MetaCognitions | Fictional Plot Devices

I’ve noticed something worth avoiding in writing anything approaching good speculative fiction: never explain too much, be economic with any explanation you do, and only explain, by showing, not telling, what actually needs explaining.

I notice a failure to do that in some of my earlier fiction of even a few months ago, much less from years back, not consistently, but often enough to cause concern. Mostly it happens with a piece that I spend only a couple of hours on, in total writing, editing, and proofreading time; almost always a hastily written piece or two when a deadline looms. That’s bad form when it occurs.

But what sort of things ought not to be explained?

For example, there are the Heisenberg compensators of Star Trek used by transporter technology, that offer a nod to the quantum mechanical problems of teleportation without being explained as to how they work, which is good use of rubber science technobabble that adds to, not subtracts from, the feel of the story.

It’s good to acknowledge real science even when not strictly conforming to it. It’s one of the hallmarks of any good SF franchise.

Another would be the Holzmann effect of Frank Herbert’s Dune series, using variations of that phenomenon’s name in different books of the series. It’s cleverly never explained in any detail, but serves the background and feel of realism of the setting very well. Again, a nod to science without spoiling the fun with an explanation which would likely backfire as seeming contrived and even less consistent with real-world science. As a plot device permitting rapid space travel and personal force-screens, enabling the plot by fostering willing suspension of disbelief, it works well for that reason.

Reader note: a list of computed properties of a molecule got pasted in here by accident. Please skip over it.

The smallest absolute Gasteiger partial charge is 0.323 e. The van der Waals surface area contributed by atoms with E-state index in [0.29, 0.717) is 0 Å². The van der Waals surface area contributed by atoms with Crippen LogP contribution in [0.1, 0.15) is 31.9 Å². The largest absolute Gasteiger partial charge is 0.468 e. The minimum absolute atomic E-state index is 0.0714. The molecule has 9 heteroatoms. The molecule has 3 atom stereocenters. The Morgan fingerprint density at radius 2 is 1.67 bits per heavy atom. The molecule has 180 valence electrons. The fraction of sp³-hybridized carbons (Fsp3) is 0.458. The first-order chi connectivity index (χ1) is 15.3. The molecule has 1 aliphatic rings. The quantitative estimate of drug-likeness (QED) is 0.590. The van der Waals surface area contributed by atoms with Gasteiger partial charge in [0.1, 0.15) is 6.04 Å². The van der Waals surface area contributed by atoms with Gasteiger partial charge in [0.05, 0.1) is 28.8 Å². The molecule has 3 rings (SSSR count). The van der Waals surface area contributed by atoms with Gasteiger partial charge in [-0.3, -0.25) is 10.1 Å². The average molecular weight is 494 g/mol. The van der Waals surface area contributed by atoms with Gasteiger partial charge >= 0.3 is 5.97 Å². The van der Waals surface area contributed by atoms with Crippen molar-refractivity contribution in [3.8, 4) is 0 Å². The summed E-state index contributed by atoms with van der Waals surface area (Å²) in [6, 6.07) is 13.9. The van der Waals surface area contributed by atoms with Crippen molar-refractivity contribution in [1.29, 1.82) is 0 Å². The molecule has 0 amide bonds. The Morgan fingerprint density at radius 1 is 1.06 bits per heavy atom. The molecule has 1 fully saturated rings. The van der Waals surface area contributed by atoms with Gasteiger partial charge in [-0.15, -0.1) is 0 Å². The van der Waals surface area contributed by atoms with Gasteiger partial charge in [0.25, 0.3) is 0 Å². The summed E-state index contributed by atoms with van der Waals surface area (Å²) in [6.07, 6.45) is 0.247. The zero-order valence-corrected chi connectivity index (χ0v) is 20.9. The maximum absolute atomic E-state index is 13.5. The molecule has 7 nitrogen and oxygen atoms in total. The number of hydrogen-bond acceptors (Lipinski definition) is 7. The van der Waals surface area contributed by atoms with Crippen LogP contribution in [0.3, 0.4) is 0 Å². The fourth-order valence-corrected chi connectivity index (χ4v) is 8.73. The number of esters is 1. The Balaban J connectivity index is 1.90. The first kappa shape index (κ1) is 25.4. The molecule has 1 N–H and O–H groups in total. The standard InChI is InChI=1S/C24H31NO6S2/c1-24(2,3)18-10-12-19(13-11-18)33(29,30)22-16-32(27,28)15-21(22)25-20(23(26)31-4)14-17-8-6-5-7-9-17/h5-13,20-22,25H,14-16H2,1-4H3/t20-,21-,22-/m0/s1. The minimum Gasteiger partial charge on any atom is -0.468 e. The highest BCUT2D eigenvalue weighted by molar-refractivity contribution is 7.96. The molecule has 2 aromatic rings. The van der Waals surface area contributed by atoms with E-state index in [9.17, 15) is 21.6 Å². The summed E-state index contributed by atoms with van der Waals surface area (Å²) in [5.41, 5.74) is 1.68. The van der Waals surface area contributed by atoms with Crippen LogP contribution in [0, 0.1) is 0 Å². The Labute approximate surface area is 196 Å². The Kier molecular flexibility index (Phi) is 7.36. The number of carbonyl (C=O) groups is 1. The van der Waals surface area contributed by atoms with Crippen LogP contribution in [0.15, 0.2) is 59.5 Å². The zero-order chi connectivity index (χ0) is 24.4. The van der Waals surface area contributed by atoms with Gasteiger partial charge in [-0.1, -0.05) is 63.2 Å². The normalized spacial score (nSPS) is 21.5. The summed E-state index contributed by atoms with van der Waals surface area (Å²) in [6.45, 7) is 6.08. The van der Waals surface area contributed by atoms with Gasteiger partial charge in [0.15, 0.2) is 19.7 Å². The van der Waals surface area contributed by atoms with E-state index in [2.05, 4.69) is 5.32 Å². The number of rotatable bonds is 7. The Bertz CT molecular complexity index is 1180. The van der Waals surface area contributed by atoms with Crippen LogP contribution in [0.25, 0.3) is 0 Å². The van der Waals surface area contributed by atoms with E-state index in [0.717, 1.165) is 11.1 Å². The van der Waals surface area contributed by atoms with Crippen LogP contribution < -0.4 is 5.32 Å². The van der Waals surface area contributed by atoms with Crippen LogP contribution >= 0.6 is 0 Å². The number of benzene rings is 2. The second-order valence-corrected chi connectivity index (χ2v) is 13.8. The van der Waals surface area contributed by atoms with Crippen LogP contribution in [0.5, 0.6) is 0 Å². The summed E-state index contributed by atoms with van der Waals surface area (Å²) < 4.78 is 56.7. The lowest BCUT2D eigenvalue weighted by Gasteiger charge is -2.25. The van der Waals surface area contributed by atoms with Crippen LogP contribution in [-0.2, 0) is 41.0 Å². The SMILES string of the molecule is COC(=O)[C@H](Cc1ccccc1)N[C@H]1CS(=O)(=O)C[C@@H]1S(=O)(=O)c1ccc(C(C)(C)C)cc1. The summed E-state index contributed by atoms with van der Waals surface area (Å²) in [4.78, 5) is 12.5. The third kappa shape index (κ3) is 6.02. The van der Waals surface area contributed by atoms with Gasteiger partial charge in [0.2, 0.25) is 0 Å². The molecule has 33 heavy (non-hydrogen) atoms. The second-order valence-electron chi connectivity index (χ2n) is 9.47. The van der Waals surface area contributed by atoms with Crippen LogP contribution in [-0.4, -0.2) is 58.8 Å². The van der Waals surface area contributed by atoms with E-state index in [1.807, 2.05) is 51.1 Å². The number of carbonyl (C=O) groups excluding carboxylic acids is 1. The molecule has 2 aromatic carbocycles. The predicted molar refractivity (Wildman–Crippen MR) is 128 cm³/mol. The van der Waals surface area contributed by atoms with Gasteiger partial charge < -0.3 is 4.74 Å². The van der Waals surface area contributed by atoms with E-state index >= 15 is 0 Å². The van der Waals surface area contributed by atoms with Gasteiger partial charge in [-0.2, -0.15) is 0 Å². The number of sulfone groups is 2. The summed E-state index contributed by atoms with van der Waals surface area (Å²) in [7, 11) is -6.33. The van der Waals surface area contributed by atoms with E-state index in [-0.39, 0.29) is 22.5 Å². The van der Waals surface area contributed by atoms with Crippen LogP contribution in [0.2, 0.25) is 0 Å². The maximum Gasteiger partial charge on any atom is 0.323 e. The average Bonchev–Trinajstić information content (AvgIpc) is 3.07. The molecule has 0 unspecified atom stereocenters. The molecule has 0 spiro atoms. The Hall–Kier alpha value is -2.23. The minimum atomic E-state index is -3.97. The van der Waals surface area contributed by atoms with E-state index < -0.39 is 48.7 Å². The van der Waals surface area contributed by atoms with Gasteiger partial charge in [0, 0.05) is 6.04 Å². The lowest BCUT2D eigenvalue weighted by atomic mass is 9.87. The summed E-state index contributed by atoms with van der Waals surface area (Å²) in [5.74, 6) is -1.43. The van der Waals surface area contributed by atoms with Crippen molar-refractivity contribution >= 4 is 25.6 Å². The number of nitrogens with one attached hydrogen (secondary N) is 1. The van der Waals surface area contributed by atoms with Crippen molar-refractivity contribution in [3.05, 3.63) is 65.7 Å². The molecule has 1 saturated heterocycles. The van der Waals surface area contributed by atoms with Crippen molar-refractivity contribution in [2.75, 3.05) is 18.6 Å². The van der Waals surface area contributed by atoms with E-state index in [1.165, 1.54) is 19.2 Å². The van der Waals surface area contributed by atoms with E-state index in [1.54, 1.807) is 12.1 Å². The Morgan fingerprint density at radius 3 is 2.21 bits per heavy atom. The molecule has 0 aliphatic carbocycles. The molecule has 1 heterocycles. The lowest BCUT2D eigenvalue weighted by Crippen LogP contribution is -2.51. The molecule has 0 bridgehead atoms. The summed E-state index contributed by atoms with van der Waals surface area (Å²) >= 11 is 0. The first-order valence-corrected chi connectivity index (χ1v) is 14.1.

From my own writing, like my Gods of Terra setting, both old timeline and the current reboot, there’s the Kurtz-Dunar effect, named for scientists Raoul Kurtz of Terra and Ranan Dunar of Sirug, permitting cheap, safe, and efficient surface-to-orbit and interstellar travel, and personal teleportation via short-range warps in space-time, among other things.

It’s annoying when I see something over-explained elsewhere and annoying when I do it myself as well, especially the latter.

After all, if I really knew how the Kurtz-Dunar effect, or ancient relic technology like hypershards, actually worked, I wouldn’t be using them as plot devices in my fiction, but instead building and testing working prototypes under contract from DARPA! and I am quite obviously not doing that . . .

So, the more shone, not told, and the more economic that is, only what furthers the story, the better.

That’ll do for me, one story at a time, no matter what region of space-time, and which space-time continuum, is involved.

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